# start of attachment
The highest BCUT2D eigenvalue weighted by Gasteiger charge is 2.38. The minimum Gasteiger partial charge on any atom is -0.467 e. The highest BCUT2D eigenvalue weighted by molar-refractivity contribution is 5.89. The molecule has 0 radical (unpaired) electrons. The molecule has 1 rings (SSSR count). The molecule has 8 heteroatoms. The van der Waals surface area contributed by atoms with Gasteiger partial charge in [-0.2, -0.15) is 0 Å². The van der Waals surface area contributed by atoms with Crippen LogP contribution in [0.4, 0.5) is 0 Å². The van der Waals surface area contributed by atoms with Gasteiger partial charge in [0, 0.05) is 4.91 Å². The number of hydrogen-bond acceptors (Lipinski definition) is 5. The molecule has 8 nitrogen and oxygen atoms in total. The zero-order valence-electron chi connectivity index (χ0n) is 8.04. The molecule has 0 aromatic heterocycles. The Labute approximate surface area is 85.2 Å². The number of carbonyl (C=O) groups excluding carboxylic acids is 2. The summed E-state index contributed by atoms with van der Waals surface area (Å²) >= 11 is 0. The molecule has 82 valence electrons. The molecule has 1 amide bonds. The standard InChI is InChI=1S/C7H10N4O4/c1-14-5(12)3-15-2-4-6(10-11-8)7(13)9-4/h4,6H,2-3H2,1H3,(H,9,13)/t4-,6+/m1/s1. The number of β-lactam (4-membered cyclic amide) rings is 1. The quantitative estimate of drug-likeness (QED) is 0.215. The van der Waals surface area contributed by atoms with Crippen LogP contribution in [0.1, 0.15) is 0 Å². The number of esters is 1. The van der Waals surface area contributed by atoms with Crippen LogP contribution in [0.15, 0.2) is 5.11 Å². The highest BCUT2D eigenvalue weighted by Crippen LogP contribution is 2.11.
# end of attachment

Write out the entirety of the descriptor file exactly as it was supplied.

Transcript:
The highest BCUT2D eigenvalue weighted by Gasteiger charge is 2.38. The minimum Gasteiger partial charge on any atom is -0.467 e. The highest BCUT2D eigenvalue weighted by molar-refractivity contribution is 5.89. The molecule has 0 radical (unpaired) electrons. The molecule has 1 rings (SSSR count). The molecule has 8 heteroatoms. The van der Waals surface area contributed by atoms with Gasteiger partial charge in [-0.2, -0.15) is 0 Å². The van der Waals surface area contributed by atoms with Crippen LogP contribution in [0.4, 0.5) is 0 Å². The van der Waals surface area contributed by atoms with Gasteiger partial charge in [0, 0.05) is 4.91 Å². The number of hydrogen-bond acceptors (Lipinski definition) is 5. The molecule has 8 nitrogen and oxygen atoms in total. The zero-order valence-electron chi connectivity index (χ0n) is 8.04. The molecule has 0 aromatic heterocycles. The Labute approximate surface area is 85.2 Å². The number of carbonyl (C=O) groups excluding carboxylic acids is 2. The summed E-state index contributed by atoms with van der Waals surface area (Å²) >= 11 is 0. The molecule has 82 valence electrons. The molecule has 1 amide bonds. The standard InChI is InChI=1S/C7H10N4O4/c1-14-5(12)3-15-2-4-6(10-11-8)7(13)9-4/h4,6H,2-3H2,1H3,(H,9,13)/t4-,6+/m1/s1. The number of β-lactam (4-membered cyclic amide) rings is 1. The quantitative estimate of drug-likeness (QED) is 0.215. The van der Waals surface area contributed by atoms with Crippen LogP contribution in [0.1, 0.15) is 0 Å². The number of esters is 1. The van der Waals surface area contributed by atoms with Crippen LogP contribution in [0.15, 0.2) is 5.11 Å². The highest BCUT2D eigenvalue weighted by Crippen LogP contribution is 2.11.